This interpretation of The Finding of Moses is an elegant and harmonious composition. The scene depicts the discovery of the baby Moses, his mother having hidden him in the reeds by a riverbank to avoid the persecution of the Hebrews by the Pharaoh. The story is told in Exodus 2: 3-9 and narrates that one day the daughter of the Pharaoh came to bathe in the river, and having spied the basket in the reeds sent her servant woman to fetch it. Miriam, the sister of Moses, approached the Pharaoh’s daughter and offered to find a Hebrew woman to nurse the baby for her, and subsequently returned with her mother. When the child grew up, his mother returned Moses to the Pharaoh’s daughter, and he became her son. She named him Moses, ‘Because,’ she said, ‘I drew him out of the water’.
Central to the composition is the seated figure of the Pharaoh’s daughter. Gracefully dressed and wearing a crown, a servant girl stands behind her, fanning her with a canopy of feathers. The Pharaoh’s daughter speaks with a woman dressed in a flowing yellow and white dress, whose cupped exposed left breast and covered head indicate that she is Moses’ mother offering to nurse the child. Between the two conversing figures a younger woman, presumably Miriam, listens intently. The baby Moses is laid down by two servant women, whilst another points to the location of his hiding. Alongside the river, the scene of his discovery is additionally depicted as two ladies pull the baby from the reed bed. In the background on the left, a mythical city is shrouded in mist, whilst on the right one can see the formal garden of a classically designed villa.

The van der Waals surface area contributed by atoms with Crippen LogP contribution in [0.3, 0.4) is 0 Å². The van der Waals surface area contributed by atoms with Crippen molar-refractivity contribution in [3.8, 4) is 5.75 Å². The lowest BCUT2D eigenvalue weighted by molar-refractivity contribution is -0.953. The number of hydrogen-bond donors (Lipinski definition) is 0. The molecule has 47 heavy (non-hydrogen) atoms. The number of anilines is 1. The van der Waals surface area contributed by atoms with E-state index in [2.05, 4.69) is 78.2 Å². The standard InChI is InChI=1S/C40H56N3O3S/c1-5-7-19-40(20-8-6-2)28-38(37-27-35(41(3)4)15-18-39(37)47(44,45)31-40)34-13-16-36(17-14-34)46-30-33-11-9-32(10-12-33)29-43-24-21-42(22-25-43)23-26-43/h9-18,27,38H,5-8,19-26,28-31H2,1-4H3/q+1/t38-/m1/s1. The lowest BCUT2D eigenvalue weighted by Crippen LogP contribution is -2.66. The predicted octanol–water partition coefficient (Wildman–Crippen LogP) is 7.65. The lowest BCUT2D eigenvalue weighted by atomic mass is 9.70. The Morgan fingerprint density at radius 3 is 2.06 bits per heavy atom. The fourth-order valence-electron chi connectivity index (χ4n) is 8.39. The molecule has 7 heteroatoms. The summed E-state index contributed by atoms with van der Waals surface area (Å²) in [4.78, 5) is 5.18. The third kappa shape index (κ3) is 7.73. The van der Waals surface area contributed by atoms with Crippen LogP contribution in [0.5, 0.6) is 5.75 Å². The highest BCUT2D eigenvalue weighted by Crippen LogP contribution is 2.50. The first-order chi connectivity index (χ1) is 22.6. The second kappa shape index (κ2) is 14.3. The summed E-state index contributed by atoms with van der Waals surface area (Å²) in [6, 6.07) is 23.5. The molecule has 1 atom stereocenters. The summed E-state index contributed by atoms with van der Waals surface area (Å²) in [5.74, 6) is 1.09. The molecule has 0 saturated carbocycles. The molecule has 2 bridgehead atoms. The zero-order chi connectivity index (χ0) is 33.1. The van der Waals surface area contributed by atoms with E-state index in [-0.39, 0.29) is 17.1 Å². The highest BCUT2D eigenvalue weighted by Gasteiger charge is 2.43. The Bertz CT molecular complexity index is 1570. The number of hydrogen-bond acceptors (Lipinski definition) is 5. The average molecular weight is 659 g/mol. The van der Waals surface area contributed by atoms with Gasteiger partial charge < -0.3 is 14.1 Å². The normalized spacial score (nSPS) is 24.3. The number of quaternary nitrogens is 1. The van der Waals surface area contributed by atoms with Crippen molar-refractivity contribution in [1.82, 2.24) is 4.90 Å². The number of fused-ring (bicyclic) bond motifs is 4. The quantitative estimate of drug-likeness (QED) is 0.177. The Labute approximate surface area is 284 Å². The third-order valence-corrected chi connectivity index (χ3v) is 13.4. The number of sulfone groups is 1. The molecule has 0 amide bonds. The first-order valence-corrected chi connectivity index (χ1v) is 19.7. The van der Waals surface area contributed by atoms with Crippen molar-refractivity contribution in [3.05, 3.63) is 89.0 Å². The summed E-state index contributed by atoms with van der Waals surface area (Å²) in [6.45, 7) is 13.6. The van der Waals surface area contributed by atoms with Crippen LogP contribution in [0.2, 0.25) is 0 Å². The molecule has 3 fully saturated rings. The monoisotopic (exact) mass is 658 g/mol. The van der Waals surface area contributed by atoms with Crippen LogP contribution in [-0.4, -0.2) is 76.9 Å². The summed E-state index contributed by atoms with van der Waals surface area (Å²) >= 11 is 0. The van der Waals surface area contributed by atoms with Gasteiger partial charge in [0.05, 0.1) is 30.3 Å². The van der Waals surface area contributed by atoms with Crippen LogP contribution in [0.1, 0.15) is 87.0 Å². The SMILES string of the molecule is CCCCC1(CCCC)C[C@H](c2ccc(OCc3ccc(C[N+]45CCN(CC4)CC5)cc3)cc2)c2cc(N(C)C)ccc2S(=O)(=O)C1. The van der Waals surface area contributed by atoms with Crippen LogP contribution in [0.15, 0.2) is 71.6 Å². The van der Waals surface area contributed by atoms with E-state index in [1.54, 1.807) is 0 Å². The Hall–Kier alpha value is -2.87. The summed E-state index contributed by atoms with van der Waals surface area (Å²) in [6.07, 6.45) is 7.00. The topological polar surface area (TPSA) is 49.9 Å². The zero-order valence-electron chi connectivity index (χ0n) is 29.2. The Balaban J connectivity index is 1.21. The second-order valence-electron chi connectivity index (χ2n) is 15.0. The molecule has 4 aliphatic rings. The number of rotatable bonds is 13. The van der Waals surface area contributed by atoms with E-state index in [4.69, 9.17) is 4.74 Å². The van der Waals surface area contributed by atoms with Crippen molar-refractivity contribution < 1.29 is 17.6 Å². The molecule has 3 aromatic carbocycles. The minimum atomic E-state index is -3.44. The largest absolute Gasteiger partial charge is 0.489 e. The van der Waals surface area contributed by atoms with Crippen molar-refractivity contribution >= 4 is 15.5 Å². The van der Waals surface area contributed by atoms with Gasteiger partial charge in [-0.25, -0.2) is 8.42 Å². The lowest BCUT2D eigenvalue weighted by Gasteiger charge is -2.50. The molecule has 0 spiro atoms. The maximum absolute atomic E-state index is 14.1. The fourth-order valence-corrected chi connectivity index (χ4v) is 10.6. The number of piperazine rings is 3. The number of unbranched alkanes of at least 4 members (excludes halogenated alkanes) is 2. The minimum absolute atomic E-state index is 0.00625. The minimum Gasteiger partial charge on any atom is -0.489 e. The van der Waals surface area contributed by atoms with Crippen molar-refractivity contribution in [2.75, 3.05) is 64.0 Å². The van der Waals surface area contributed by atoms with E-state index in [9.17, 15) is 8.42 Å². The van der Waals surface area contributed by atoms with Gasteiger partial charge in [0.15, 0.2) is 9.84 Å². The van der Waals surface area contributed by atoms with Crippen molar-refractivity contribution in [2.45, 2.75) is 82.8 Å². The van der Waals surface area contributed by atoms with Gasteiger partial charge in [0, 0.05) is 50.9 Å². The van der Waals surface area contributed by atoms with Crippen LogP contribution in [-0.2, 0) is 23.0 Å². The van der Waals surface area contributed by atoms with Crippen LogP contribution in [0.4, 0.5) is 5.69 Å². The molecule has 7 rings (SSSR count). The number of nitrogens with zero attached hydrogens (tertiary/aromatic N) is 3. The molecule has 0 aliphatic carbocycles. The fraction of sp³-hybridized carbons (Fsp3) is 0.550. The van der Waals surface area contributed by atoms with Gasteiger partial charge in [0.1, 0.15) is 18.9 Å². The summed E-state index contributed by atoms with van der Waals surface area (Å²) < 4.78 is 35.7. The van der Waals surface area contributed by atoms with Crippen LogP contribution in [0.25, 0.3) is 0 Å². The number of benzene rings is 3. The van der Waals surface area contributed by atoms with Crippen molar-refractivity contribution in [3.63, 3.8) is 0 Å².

Attributed to Jacob de Backer, The Finding of Moses is closely comparable in style and execution with de Backer’s The Three Stages of Man in the Hermitage Collection. In both paintings, the drapery is crisp and buoyant, the strong, muscular figures are reminiscent of Michelangelo, and the central grouping of intertwined and interactive figures dominate the composition. Furthermore, there are noticeable facial similarities in the female figures in both works.
Jacob de Backer lived only to the age of thirty, and despite a short period of productivity, there are a relatively high number of works ascribed to him. According to the Flemish biographer Karel van Mander (1548-1606), de Backer was abandoned by his father as a young boy. He then worked in the studio of Antonio van Palermo (1503/13-before 1589) and later entered the workshop of Hendrick van Steenwijck the Elder (1550-1603). Van Mander claimed that de Backer’s early death was caused by the strenuous labour imposed on the young artist in van Palermo’s studio.
Little is known about the artist’s training, though it seems that he never became a master in the Guild of St. Luke. His work is evidently influenced by the Mannerism of Rome and Florence, in particular by Giorgio Vasari (1511-1574) and his generation, but there is no real evidence that de Backer ever visited Italy. Many of his compositions have complex allegorical subjects, which may indicate that he had a humanistic education and that his clientele was drawn from the Antwerp intelligentsia.